Jimmie Allen Remembers Charley Pride: 'It Feels Like Superman Died'

Jimmie Allen joined Charley Pride at the CMA Awards during the country legend's final performance one month before Pride's death, around two years after the two artists first met and became friends. On Sunday, Allen used Instagram to share a lengthy video in which he paid tribute to Pride, remembering the country music icon for his trailblazing career and more.

"We lost a legend," Allen said, explaining that his feelings simply couldn't fit into a caption on a post. The Delaware native recalled being around 13 years old and beginning to become interested in country music, something he shared with his dad. His dad introduced him to Charley Pride, and when Allen saw that Pride was also Black, he felt inspired to follow his own musical dreams.

"That really showed me that it doesn't matter what people might think you can't do because of the color of your skin," he said. "There was finally someone that looked like me in every genre that I knew about."

Allen also discussed Pride's own career, noting that the late singer began his rise to stardom "at a time where there was so much public hate toward people because of the color of their skin." "It showed his courage," he said. "It showed his love and his passion for music."

Allen shared a number of stories recalling his interactions with Pride, including their first meeting and Allen's Grand Ole Opry debut. He also recalled spending his last $100 to see Pride perform during the CMA Awards two years before they met. "I had no idea that four years later I would be on stage with him at the CMAs," Allen said. "There have just been so many conversations we've had and I learned so much from him."

"He went from being a hero to a friend to someone that became like a grandfather to me," he added. "When we talked on the phone, he would tell me a bunch of different stories. Watching him talk to people for a couple minutes and then telling them when their birthday was."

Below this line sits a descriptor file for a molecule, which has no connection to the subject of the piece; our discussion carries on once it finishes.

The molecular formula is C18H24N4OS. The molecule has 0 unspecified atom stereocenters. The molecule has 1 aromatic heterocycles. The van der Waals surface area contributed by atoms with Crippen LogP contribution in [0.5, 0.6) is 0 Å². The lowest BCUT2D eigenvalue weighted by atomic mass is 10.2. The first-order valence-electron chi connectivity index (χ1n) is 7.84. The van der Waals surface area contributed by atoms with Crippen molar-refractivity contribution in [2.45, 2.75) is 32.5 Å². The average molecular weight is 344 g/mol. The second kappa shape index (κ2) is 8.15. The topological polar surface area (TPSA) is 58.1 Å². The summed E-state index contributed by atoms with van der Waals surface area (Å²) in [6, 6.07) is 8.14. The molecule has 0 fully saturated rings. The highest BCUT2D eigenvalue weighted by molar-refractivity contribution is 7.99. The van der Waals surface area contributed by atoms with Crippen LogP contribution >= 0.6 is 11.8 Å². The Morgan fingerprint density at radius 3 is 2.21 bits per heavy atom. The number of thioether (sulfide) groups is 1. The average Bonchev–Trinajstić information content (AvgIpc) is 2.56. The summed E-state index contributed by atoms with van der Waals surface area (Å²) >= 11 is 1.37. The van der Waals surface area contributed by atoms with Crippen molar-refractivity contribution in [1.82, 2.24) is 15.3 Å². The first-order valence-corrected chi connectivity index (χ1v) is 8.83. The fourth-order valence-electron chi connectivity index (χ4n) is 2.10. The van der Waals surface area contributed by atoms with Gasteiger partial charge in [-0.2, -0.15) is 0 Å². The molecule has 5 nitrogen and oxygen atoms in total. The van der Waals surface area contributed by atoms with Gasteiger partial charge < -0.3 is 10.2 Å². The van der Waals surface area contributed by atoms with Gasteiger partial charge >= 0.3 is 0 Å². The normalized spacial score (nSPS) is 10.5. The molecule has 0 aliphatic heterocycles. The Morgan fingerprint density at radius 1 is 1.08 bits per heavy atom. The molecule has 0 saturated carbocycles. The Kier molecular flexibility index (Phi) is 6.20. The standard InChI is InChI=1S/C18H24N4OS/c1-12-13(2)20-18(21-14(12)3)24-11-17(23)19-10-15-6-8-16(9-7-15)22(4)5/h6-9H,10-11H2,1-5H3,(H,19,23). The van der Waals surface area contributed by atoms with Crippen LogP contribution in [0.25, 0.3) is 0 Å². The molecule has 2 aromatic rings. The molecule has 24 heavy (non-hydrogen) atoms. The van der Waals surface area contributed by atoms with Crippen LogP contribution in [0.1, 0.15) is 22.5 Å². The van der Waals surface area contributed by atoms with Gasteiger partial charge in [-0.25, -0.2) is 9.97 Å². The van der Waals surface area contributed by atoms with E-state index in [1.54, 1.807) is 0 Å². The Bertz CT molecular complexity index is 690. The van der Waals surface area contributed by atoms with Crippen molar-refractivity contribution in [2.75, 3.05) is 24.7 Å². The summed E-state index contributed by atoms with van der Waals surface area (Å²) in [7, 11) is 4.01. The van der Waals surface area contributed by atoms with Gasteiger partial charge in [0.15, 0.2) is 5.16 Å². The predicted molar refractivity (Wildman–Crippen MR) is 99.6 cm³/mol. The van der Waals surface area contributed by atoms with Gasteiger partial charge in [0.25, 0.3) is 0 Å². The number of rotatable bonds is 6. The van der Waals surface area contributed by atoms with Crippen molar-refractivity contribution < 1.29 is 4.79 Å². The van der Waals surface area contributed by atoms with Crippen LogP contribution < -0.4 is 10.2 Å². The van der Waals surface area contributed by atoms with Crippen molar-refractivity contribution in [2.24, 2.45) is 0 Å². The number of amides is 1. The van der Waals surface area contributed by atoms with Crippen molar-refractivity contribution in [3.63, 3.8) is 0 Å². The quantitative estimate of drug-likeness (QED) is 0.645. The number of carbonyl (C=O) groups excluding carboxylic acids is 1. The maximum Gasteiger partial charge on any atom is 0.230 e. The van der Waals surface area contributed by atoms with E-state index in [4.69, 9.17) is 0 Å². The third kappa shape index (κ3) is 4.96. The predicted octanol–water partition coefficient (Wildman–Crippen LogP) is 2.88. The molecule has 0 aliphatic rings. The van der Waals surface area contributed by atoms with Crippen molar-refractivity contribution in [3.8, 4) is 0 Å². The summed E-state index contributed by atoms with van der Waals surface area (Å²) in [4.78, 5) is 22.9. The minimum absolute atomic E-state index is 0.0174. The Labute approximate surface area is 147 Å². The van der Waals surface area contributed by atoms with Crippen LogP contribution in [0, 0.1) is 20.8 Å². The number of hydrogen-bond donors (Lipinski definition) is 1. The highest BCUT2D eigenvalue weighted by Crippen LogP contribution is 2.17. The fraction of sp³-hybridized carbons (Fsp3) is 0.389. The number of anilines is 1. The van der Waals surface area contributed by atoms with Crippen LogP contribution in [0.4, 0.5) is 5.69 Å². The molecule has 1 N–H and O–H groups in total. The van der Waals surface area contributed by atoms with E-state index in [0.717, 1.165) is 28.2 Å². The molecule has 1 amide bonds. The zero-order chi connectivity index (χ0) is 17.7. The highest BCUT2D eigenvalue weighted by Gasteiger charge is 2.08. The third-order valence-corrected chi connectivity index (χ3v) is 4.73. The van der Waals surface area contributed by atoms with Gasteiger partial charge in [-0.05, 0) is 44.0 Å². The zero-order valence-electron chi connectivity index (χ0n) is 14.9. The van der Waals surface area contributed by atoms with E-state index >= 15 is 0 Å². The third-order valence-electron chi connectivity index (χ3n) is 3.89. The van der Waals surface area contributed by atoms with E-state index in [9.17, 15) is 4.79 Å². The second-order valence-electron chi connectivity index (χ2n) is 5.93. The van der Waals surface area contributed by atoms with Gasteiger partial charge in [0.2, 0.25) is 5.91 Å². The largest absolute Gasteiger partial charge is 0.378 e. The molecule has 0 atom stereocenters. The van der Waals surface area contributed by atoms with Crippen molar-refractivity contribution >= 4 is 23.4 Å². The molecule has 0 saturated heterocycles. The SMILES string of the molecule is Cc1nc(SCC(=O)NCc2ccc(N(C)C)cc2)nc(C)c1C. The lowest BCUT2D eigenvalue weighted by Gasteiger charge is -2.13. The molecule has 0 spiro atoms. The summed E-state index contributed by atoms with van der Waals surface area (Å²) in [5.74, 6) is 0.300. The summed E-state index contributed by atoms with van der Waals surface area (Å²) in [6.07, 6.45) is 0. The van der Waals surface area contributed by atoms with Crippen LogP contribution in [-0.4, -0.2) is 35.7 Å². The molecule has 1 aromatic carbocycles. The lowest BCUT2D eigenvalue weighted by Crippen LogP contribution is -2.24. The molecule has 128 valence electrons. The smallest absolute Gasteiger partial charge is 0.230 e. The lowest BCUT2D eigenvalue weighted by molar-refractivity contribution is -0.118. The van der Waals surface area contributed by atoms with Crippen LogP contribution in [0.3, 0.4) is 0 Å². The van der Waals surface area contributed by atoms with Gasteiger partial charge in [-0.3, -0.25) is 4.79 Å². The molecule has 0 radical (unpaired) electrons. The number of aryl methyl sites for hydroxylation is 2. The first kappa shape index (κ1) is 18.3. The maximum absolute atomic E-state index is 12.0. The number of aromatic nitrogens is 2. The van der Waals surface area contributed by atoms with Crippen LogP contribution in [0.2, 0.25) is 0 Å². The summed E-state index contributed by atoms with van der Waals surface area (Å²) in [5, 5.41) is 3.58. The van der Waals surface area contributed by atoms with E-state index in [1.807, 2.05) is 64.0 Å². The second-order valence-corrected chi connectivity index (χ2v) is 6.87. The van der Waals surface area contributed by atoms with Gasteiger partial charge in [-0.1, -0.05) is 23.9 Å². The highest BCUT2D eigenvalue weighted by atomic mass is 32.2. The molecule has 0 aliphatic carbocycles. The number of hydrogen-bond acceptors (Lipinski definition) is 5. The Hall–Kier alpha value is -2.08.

"Dude was funny," Allen continued. "He would crack jokes and he would always end the conversation that we had with some sort of motivational piece that I could apply to my life."

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Pride died on Dec. 12 at age 86 due to complications from COVID-19, around one month after he and Allen performed together at the CMAs, where Allen presented Pride with the Willie Nelson Lifetime Achievement Award. "It was just super special to me to be able to present that award to him," Allen said. "To be on stage with a legend. The world is gonna miss him. I'm gonna miss him. His family is missing him."

"I hope through this, people that didn't know about Charley Pride and who he was or what he did, I hope they get to know him through his music, through his life," he continued. "There's just so many life lessons that you can take from his life and apply to your own. I just hope we learn that there's nothing that you can't do. Because he showed us that we can."